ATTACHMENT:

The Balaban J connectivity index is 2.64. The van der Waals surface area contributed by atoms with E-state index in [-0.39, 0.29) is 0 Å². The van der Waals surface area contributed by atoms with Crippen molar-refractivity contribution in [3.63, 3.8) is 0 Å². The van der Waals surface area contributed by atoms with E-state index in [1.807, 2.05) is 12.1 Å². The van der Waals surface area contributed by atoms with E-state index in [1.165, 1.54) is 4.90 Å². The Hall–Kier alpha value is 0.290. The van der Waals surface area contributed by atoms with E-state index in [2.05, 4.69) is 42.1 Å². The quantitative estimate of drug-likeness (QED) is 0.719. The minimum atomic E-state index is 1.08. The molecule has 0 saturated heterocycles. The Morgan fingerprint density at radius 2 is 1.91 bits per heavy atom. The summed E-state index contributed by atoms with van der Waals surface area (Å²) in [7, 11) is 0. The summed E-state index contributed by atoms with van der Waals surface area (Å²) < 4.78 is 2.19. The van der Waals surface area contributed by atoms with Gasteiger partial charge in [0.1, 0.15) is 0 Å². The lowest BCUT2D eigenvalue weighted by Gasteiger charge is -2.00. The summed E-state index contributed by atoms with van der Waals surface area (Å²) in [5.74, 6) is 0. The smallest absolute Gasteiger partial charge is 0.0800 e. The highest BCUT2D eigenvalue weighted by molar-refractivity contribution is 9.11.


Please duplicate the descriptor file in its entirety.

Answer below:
The Balaban J connectivity index is 2.64. The van der Waals surface area contributed by atoms with E-state index in [-0.39, 0.29) is 0 Å². The van der Waals surface area contributed by atoms with Crippen molar-refractivity contribution in [3.63, 3.8) is 0 Å². The van der Waals surface area contributed by atoms with E-state index in [1.807, 2.05) is 12.1 Å². The van der Waals surface area contributed by atoms with E-state index in [1.165, 1.54) is 4.90 Å². The Hall–Kier alpha value is 0.290. The van der Waals surface area contributed by atoms with E-state index in [2.05, 4.69) is 42.1 Å². The quantitative estimate of drug-likeness (QED) is 0.719. The minimum atomic E-state index is 1.08. The molecule has 0 saturated heterocycles. The Morgan fingerprint density at radius 2 is 1.91 bits per heavy atom. The summed E-state index contributed by atoms with van der Waals surface area (Å²) in [7, 11) is 0. The summed E-state index contributed by atoms with van der Waals surface area (Å²) < 4.78 is 2.19. The van der Waals surface area contributed by atoms with Gasteiger partial charge in [0.1, 0.15) is 0 Å². The lowest BCUT2D eigenvalue weighted by Gasteiger charge is -2.00. The summed E-state index contributed by atoms with van der Waals surface area (Å²) in [5.74, 6) is 0. The smallest absolute Gasteiger partial charge is 0.0800 e. The highest BCUT2D eigenvalue weighted by molar-refractivity contribution is 9.11.